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'This govt has taken flesh and blood out of CBI'

January 10, 2019 10:27 IST

'Forget Asthana. Forget Alok Verma. It is this government that has done the greatest damage.'
'My biggest worry is that they have made the CBI a puppet of the government.'
'They want the CBI director to act as per the wishes of the government.'

IMAGE: Central Bureau of Investigation Director Alok Verma on the way to the CBI headquarters in New Delhi, January 9, 2019, after the Supreme Court reinstated him and set aside the Centre's decision divesting him of his powers and sending him on leave. Photograph: PTI Photo

In a midnight operation on October 23, 2018, when the central government removed CBI Director Alok Verma, K Ragothaman, former chief investigating officer with the Bureau, had told Rediff.com that the CBI had become the Controlled Bureau of Investigation under the Narendra Damodardas Modi government.

"My biggest worry is that they have made the CBI a puppet of the government," Ragothaman, below, tells Rediff.com's Shobha Warrier.

 

The Supreme Court has reinstated Alok Verma as the CBI director, overturning the Centre's decision asking him to go on leave and appointing an interim chief. Is it a major setback for the Modi government?

Yes, it is a major setback for the government. This matter should have been sorted out by the prime minister and his own ministry. Remember, it is not some other ministry, but the ministry under the prime minister himself.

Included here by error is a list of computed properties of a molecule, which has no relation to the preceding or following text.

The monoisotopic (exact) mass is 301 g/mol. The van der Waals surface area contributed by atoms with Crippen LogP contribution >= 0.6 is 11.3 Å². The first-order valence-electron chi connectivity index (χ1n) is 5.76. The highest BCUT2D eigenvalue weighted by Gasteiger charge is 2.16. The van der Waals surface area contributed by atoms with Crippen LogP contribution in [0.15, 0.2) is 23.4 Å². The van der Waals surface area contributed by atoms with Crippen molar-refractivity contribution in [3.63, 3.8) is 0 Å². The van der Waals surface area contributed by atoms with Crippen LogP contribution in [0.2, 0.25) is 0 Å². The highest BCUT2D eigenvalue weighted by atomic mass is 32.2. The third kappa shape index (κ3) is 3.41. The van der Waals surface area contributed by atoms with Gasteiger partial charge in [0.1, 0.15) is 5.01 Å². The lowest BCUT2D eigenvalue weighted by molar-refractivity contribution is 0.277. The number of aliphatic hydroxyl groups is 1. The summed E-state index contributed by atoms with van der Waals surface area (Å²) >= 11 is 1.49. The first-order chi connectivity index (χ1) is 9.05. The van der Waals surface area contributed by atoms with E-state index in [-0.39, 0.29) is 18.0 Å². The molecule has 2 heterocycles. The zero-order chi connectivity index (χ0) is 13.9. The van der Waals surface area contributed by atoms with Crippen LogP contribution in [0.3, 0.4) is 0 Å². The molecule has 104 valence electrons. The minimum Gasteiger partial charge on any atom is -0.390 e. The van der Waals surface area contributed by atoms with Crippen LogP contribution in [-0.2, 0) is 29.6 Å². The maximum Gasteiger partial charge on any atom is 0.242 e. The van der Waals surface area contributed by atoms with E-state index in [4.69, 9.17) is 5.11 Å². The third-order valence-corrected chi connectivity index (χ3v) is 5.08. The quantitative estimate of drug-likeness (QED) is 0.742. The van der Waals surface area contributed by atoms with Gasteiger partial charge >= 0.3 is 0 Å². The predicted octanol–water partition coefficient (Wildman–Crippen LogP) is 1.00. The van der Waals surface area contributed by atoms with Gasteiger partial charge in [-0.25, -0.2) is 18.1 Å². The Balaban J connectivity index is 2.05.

He should have stepped in and solved the issue before it turned ugly. Instead, he decided on a midnight operation to divest the power of the CBI director.

Everything was done very hurriedly, which was totally against the principles of natural justice and the law of the land.

With its verdict, the Supreme Court has restored order by giving the status of director to Alok Verma.

But the Supreme Court also restrained Verma from taking any major policy decisions till the CVC inquiry concluded.

The government had asked him to sit in the director's room and still be a director. Now the court has asked him to be the director, but not do the director's job. I do not know why such a decision was taken.

The court has looked into the allegations against him and left it to a competent authority to decide whether he has to continue or not. So, the order doesn't make any difference to the situation.

But as far as Alok Verma is concerned, he won the case.

He had only challenged the government's decision to take away powers from him overnight and he has got relief from the court.

Now that he has won the case, in the interest of the CBI and in his own interest, he should go to the CBI office, take charge as CBI director, put in his papers and go back. Anyway, he has only got a few more days before his tenure ends.

What is he supposed to do in office when he has been restrained from taking any major decisions?

The lawmaker has the power to send him out and now the law protector says that what the lawmaker did was illegal and wrong, and his doing is right.

I do not understand the word 'major decision'.

What is the major decision as far as the CBI is concerned? It is registering a criminal case.

A police station cannot be restrained from registering and investigating criminal cases as that is its job.

Law enforcement agencies cannot be constrained with these kind of orders.

The order by the Supreme Court doesn't make any sense at all.

Does this mean he will just sit there till the CVC takes a decision?

The CBI was described as a caged parrot till now, but the present government has made the CBI a puppet. They want the CBI to act according to their whims and fancies.

That was why they brought back Rakesh Asthana despite the objection by the CBI director.

Once they brought their own man inside, they should have asked the director to get out as they have the power to do so.